David Tibet of Current 93 personalizes and does original artwork. I think it’s important to make that connection. It’s amazing the internet it really has changed things for everyone. It’s kind of inescapable now. Something physical right now is a really great thing.

In many ways I don’t know if I’d be doing what I’m doing if it wasn’t for the internet. It’s made things much easier, whereas a while ago especially in music things were very regionalized. Now it’s not like that at all. A lot of my best friends are in America or Germany. I think that’s the plus side of the internet, it outweighs the other. It is a little nerve wracking when you think wheres this going.

Do you think it’s the artist’s job to help people question the status quo?

I think there’s really no sense in bitching and complaining about stuff. For a lot of people I know making music right now, to gently challenge people’s perceptions. The people born now are inundated with media, growing up we experienced the shift so I think it’s important to maybe bring their experience of technology into question for people.

With so much technology do you think we’re moving back to an appreciation of acoustic and more organic music?

If you think, for example, I know I do it too, but a lot of people will listen to music on their lap top speakers. There’s a loss in quality, and people are paying attention to that. For music that has more sort of pure drones, or has that kind of quality to it. There’s a danger that people aren’t experience the music in the right way. If you take that away it get’s reduced to the most mechanistic part of it.

Music can create worlds for the listener. What sense of setting do you try to evoke your music?

I’m not sure, that’s an interesting question. I’ve never sort of really intended to, maybe by default. It’s very noticeable with some people, having this kind of extra layer that you maybe interpret the music in a certain way. I try to portray this feeling of nothingness in the music, so I think it some ways it’s very different than what say David Tibet does with Current 93. I think that’s wonderful, but I think that I’ve almost gotten to the point where I don’t want to do that at all, or do the opposite, where I don’t want to give anybody anything to latch onto.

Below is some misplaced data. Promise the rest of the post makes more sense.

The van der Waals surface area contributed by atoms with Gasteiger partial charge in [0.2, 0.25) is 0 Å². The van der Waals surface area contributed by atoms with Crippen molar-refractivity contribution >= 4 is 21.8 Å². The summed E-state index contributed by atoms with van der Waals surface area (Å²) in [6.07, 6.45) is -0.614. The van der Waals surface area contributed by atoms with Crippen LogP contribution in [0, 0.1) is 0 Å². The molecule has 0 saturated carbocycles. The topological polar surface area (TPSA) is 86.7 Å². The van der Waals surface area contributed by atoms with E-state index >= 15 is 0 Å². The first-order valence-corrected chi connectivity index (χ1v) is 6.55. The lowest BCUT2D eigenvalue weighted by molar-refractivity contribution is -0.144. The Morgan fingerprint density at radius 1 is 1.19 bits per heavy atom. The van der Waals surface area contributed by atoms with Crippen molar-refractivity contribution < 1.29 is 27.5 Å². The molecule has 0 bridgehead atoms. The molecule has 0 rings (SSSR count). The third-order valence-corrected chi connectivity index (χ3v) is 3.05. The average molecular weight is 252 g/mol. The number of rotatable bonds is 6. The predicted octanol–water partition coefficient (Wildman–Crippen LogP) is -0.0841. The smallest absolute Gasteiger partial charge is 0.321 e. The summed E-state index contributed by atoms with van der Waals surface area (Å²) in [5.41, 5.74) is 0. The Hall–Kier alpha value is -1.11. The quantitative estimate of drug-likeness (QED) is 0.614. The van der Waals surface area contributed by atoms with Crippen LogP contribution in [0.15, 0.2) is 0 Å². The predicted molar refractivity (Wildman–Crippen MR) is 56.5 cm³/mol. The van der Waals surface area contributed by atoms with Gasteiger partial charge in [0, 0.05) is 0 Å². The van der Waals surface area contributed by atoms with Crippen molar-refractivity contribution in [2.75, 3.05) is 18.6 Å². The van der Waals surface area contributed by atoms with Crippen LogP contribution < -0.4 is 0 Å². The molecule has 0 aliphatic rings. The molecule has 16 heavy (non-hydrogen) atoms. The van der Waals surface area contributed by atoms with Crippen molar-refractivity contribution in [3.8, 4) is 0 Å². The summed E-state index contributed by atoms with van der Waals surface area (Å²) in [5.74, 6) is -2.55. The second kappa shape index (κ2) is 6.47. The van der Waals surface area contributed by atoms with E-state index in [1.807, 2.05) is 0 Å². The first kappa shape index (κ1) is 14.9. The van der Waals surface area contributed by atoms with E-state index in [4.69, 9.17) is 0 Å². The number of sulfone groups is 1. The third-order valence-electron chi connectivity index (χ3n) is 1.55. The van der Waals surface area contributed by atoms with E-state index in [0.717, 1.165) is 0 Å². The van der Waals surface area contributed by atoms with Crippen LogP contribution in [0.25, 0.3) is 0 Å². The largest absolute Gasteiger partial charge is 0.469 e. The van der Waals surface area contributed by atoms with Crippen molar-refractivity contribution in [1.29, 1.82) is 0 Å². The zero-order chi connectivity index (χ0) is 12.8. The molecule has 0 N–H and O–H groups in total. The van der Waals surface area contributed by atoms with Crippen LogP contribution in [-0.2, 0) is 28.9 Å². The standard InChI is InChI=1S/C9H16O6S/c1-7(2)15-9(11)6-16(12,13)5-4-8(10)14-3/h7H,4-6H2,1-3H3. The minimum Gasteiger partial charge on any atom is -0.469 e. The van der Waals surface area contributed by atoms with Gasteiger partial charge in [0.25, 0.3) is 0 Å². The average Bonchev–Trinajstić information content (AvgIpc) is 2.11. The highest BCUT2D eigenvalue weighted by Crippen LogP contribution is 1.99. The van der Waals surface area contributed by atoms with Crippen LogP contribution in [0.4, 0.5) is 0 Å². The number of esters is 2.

Doing the artwork, the album is called All is Falling, which I kind of think is a pretty ambiguous phrase and there’s no individual track titles, and when it came to doing the artwork I decided to use a color field. I think color is very suggestive, but not necessarily in an obvious way. I don’t want anything that’s very suggestive on the cover.

When I got the album artwork back a friend came over and was like “oh what’s that” so I guess it actually really did, by not suggesting it suggested. I guess that goes back to the Cloud of Unknowing, action in inaction and all that stuff. It’s difficult not to have an agenda

Connections:

James Blackshaw Myspace Music

James Blackshaw Last.fm

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One response to “Through Nothingness, a Sound – Interview with Guitarist/Composer James Blackshaw

  1. Hello James Blackwell,
    I first heard youre music on the Belgian national radio. I was very surprised. Beautiful.It remembered me of the music of great guitarplayers of my own vinyl collection: Sandy Bull, Leo Kottke ( The albums: ‘ Six & Twelve String ‘ , ‘ Greenhouse ‘ and ‘ Circle Around The Sun ‘ on Takoma records and John Fahey. ) Do you know Sandy Bull ? Absolutely outstanding ! I ordered youre cd ‘ Waking Into Sleep ‘. I will enjoy it. Thanks fore youre beautiful music.
    Guy Van Looy.